And they have a similar mass of useful data out of which to build the car's intelligence. Which was graciously provided by the hipsters using the service, who never consented to be part in an AI research in the first place.
The kind of data log that used to enable the controversial god-mode, can also be used to build a very precise model of "how are the driver managing to navigate inside city centers ?"
From what I understand how this is supposed to work, it's the opposite:
I think it's: you type a simple *http* address, the website behaves like a plain normal one. (so no https address, nothing misleading you into thinking you are using secure https website)
But when you submit data to it, the browser will automatically switch on-the-fly to an alternate, encrypted route, so the data is sent encrypted to a alternate destination handling encryption.
It's not a full blown https, but it's better than nothing.
Think of it as "https-lite" for sending data. Designed for server which can afford having a full blown https stack.
Except, that the thing is so much simplified that there aren't enough checks in this protocol. So a third party could use the feature to re-route data to their eavesdropping infrastructure, instead of re-routing it to an encryption feature on the original http server.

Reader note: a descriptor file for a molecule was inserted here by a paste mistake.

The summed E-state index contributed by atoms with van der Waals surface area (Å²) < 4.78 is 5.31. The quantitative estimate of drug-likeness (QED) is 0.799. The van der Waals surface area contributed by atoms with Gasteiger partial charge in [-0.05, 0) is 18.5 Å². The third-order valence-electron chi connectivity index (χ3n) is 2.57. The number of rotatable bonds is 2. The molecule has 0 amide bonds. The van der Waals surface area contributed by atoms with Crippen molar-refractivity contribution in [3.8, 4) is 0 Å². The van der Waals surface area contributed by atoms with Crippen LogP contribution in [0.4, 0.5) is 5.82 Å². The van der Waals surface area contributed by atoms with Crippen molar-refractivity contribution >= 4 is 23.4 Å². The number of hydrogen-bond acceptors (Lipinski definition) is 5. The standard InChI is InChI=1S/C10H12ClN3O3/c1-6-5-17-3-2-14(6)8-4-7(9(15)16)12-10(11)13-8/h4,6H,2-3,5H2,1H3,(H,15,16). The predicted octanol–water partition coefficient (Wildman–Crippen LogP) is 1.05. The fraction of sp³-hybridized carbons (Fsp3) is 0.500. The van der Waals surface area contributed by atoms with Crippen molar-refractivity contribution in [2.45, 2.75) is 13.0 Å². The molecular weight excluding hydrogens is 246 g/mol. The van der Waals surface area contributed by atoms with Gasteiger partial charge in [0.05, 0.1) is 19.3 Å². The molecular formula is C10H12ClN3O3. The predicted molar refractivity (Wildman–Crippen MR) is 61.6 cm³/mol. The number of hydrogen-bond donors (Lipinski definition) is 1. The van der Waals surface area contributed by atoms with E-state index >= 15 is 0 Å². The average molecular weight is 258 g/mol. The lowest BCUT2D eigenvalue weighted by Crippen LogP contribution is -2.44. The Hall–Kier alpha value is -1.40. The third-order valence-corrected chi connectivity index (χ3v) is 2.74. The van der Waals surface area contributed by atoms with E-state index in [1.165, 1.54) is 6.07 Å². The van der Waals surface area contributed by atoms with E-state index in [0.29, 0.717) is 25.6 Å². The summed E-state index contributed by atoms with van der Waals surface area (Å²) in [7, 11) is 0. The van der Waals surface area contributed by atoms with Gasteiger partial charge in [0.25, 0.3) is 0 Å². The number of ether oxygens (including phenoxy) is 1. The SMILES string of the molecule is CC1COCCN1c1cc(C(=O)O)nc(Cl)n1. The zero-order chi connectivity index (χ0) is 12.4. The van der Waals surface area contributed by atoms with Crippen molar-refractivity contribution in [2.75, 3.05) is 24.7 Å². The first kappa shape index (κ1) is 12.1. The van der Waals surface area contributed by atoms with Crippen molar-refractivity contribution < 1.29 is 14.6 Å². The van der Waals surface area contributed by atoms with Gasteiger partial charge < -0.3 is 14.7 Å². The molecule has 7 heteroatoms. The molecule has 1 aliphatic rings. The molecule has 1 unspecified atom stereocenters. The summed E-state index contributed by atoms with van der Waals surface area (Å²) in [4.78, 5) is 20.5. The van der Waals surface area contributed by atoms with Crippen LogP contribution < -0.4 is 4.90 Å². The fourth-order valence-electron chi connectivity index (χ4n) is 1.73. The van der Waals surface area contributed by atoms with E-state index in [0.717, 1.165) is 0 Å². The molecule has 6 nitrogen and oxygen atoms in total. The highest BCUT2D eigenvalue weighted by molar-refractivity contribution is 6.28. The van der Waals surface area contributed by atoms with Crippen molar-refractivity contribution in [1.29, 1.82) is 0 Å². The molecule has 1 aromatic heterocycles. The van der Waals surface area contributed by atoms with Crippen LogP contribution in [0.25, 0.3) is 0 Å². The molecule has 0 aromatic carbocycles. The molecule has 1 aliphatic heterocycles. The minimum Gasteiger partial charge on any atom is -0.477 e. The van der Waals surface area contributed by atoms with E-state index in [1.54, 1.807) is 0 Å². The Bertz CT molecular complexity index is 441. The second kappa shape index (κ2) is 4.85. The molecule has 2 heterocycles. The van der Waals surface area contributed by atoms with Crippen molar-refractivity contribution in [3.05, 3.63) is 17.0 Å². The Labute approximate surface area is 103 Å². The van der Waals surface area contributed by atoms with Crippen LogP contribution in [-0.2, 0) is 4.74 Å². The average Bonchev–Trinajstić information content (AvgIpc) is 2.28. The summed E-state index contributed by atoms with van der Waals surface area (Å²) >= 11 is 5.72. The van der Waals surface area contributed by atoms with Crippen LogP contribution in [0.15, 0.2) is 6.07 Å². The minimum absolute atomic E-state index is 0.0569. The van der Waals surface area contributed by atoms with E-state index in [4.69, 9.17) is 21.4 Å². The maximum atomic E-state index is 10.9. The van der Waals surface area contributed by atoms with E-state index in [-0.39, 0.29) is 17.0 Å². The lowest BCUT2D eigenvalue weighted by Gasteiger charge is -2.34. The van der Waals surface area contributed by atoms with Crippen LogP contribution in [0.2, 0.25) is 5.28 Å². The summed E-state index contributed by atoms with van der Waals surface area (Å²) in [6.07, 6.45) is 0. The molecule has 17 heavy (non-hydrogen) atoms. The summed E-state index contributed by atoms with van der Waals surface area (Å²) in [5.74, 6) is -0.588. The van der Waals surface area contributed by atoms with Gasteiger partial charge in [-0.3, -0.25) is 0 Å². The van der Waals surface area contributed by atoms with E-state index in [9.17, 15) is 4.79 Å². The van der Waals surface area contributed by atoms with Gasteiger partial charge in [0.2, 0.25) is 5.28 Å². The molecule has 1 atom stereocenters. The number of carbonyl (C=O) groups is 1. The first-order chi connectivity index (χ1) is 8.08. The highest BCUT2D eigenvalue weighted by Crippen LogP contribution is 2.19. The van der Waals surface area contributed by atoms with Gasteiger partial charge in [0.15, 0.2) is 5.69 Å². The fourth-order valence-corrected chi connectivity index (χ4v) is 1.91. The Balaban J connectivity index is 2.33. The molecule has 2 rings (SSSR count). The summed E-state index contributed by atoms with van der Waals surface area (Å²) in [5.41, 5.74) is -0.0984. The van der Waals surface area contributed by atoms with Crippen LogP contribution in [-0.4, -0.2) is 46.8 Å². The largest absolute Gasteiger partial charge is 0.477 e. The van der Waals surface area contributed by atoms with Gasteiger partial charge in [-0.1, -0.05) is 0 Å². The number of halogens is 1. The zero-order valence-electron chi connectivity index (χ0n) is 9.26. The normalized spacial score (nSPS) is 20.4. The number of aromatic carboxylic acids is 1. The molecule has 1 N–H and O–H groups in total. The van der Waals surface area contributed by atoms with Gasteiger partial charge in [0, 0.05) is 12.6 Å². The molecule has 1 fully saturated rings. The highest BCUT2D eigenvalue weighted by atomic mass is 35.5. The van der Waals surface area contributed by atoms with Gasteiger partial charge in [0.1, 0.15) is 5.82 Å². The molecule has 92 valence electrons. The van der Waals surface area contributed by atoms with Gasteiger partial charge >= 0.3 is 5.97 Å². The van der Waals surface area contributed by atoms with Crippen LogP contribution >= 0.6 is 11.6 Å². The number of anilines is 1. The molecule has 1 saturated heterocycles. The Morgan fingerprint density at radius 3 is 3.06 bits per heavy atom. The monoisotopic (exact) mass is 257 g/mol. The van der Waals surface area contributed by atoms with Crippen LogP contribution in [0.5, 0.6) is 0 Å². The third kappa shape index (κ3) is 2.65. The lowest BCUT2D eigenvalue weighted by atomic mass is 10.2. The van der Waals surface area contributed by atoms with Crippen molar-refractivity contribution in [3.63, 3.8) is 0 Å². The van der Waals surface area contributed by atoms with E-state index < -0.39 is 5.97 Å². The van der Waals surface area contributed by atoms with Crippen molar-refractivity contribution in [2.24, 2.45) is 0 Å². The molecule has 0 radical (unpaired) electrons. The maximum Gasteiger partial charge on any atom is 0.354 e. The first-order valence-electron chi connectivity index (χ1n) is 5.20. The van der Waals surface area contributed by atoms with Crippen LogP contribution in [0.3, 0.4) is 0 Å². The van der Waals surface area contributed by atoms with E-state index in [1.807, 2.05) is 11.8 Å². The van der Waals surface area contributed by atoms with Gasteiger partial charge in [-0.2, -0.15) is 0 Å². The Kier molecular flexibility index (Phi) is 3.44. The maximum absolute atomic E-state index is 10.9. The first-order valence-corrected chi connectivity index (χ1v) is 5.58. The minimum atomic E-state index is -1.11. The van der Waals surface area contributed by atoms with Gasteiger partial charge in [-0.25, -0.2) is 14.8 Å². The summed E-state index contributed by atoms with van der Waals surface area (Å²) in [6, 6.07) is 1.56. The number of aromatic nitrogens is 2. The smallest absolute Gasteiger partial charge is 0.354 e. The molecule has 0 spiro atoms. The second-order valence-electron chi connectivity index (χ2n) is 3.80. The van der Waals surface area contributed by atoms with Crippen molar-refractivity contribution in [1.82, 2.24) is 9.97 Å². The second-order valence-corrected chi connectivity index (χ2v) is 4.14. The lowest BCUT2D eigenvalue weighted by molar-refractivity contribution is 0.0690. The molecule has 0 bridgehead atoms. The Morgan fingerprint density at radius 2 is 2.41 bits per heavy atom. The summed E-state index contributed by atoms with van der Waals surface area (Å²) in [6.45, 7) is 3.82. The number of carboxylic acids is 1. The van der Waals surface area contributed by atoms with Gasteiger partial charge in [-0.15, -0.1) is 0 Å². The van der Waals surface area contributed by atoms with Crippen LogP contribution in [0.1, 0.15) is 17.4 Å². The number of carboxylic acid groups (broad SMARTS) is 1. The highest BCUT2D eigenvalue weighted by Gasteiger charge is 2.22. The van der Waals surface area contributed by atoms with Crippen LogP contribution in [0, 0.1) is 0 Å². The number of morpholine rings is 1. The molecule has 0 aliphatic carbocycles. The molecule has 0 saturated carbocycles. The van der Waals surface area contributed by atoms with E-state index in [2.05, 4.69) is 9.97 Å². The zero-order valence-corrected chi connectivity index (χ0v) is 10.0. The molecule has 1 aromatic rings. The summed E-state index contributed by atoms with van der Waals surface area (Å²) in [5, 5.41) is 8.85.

My "portable online life" has been an Ericsson T39 (that outlast it's intended time by decade)
combined with successive models of PDAs from Palm.
Add in foldable keyboard for the PDAs and you get a small laptop replacement.
Only started using smartphone when switched to WebOS powered smartphone by Palm.
The combo has a few advantages:
- better life battery
(phone is very efficient as it doesn't to much beyond being a phone. It's as simple as you can get, and can last a week on a charge.
PDA isn't constantly online and thus is also low energy requirement. specially the older one could last a long time between charges)
- separate PDA used to be more offline oriented (think google maps over 3G/4G vs. dedicated map application with locally stored maps. very useful when you travel abroad).
- redundancy (typically, one would sync contacts over bluetooth or irda between the 2 devices. If one dies or gets stolen, the other is till working).
"Confound these ancestors.... They've stolen our best ideas!" - Ben Jonson